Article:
A letter to my white progressive friends,
Being born into, and raised in and by, a White Supremacist culture, while spending my adulthood working for racial equity and committing my life to Dr. King’s idea of Beloved Community, where we are judged not by the color of our skin but by the content of our character has been… interesting.
I grew up in and now live in Mississippi, arguably the most visible state, historically, for White Supremacy. I came back because I hope to have an impact here. hope to work alongside and under my siblings of color to make a more just and equitable society.
If I stop there, I only get accolades from my white comrades on the left.
But 11 years of working in cross-class and cross-race relationships has taught me that the only way people change is if they have reasons to change. It is not from ourselves that we learn to be better than we are – we learn from others.
I want to be very clear here: It is NEVER the responsibility of the oppressed to educate the oppressor. But those of us who are of the oppressor class – we who can be heard by, listened to, and given an audience and platform by those who oppress people – we have a moral obligation to do the work, to put in the effort, to meet with people distasteful to us, to argue forcefully for those without our layers of privilege.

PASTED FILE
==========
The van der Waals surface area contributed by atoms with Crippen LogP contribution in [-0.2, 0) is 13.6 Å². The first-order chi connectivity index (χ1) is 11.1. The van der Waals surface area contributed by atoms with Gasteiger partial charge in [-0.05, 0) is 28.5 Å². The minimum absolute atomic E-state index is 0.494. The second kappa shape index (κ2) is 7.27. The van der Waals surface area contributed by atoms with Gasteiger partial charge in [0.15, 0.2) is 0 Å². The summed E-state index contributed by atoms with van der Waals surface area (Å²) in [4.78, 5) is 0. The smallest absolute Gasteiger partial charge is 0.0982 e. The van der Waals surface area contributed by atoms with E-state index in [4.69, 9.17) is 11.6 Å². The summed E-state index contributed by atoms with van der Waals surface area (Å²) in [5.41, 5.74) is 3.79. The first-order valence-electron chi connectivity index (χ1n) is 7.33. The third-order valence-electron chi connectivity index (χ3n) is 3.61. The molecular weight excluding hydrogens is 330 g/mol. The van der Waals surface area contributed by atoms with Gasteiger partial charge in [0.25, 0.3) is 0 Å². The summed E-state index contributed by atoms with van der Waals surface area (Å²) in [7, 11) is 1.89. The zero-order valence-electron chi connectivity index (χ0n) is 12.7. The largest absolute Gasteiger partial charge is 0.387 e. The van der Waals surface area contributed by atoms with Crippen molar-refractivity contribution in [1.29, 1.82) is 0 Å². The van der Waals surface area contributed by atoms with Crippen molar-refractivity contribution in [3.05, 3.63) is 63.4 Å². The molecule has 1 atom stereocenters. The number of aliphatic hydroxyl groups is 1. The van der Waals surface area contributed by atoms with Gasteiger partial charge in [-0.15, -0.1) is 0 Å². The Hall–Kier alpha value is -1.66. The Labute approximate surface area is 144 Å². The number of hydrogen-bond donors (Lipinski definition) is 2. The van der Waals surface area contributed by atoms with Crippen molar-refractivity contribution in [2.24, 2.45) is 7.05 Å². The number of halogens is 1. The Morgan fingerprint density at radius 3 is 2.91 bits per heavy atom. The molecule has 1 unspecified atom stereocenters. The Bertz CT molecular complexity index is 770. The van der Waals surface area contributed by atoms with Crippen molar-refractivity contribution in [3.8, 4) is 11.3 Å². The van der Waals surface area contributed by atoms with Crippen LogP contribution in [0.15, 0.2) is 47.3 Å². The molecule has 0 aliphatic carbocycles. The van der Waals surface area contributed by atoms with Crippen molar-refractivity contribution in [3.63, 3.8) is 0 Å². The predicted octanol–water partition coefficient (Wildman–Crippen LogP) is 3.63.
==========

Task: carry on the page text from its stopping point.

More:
My fellow white people: Black folk have been telling us to come and get our cousin. You can’t do that if you refuse to talk to your cousin. Your cousin ain’t suddenly gonna pick up Ta-Nehisi Coates in the library and get woke. Your writing off your cousin and his ilk is a right you have, but a right born of privilege and a right that, if exercised, prevents change from happening.
This is white people’s work to do. I understand if you, personally, don’t want to pick it up, but that doesn’t mean it isn’t our work, all the same.
I am a minister of the Gospel, from the radical Christian tradition. Like the Jesus I have aspired to follow, I will eat with those whose ideas are abhorrent to me. Not because I agree with them, but precisely the opposite: Because if I am not at least as concerned with the soul of, the liberation of, the redemption of, the salvation of, the oppressor as I am the circumstances of the oppressed, I don’t think you can call me a Christian.
As a hero of mine once said, “Mr. Jesus died for bigots, too.” I eat with bigots not because I want to empathize with them, it is because I want to convert them, and I have not found ignoring them, calling them names, or mocking them with memes to be an effective evangelism technique.
Because the better world we all dream is possible is only possible if we can all achieve liberation – some of us from oppression, and others from privilege, from white supremacy, from our own egos.
Yours in liberation for all people,